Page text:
Punk rocker Jenny Toomey takes stand against AI music

The long-held promise of Artificial Intelligence was that machines would do all the drudge work and we would be left to create. In this AI-enabled utopia, assembly, construction, and hard labor of all kinds, as well as boring sorting and filing and such, would be handled by smart machines while we painted pictures, wrote poems, and sang songs together.

Well, AI — or what currently passes for it – against all of its future folklore is threatening the already precarious livelihoods of artists in many fields. 

Former punk-rocker and indie label co-founder Jenny Toomey, the Director of the Ford Foundation Catalyst fund, has taken a stand against AI, likening it to the file-sharing wave of the early 2000s. Toomey's long been an advocate for artists online, and in her recent piece for Fast Company, she writes,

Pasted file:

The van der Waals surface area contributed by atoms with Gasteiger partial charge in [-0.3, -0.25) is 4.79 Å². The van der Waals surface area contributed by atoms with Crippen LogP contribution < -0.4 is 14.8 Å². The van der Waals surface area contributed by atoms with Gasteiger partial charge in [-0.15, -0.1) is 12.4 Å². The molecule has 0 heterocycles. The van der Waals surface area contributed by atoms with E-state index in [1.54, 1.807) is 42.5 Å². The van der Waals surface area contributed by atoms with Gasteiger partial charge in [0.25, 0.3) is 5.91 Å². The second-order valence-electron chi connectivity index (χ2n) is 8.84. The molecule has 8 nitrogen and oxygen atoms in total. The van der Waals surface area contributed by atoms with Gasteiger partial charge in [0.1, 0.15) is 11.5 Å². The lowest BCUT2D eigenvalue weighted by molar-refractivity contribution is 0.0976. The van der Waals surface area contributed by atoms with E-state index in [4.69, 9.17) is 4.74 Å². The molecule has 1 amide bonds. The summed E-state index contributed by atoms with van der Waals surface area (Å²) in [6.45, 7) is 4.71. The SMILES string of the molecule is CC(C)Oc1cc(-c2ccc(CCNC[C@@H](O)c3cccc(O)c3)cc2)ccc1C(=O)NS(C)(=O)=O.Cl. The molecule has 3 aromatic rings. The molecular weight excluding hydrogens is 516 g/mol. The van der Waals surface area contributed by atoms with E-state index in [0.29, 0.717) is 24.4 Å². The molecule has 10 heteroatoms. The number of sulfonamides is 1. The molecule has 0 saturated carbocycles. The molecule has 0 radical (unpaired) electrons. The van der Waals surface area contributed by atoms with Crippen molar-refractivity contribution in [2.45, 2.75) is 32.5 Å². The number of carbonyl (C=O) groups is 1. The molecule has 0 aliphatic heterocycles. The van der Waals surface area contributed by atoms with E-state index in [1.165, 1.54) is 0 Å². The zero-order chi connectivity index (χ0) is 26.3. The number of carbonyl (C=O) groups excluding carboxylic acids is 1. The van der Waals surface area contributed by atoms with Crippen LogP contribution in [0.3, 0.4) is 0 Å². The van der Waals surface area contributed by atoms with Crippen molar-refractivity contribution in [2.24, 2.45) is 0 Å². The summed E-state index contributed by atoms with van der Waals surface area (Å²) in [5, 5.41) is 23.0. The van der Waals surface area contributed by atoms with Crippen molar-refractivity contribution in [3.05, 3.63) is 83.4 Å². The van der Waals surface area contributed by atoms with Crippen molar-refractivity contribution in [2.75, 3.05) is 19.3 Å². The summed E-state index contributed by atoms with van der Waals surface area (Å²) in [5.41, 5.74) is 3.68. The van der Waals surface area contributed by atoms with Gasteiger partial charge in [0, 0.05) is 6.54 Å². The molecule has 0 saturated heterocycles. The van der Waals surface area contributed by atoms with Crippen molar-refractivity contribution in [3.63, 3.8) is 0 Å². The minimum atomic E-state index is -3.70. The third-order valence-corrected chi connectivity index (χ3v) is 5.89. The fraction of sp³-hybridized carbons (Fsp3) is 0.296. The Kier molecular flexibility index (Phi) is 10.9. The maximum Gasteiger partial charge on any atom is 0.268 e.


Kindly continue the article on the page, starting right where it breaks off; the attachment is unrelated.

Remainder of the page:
The way I see it, in 2000, Napster was the equivalent of ChatGPT. Napster's CEO Shawn Fanning was on the cover of Time and Newsweek and, depending on your perspective, digital file sharing was the end of the world or a pathway to limitless freedom and opportunity. The promises from tech CEOs of that time—including Fanning, MP3.com's Michael Robertson, and Rhapsody's Rob Reid—were likewise utopic and mission-driven, in much the same way that CEOs exalt the possibilities of AI today.

Much to the glee of CEOs, label heads, gatekeepers of creative pursuits, and other people who don't want to pay for art, AI can make images, write poetry, and yes, compose songs. It can also impersonate human voices and their likenesses. However, artists now have to compete with them, and we all still have to do our own laundry, too.

Previously: AI is either going to save us or kill us. Or both.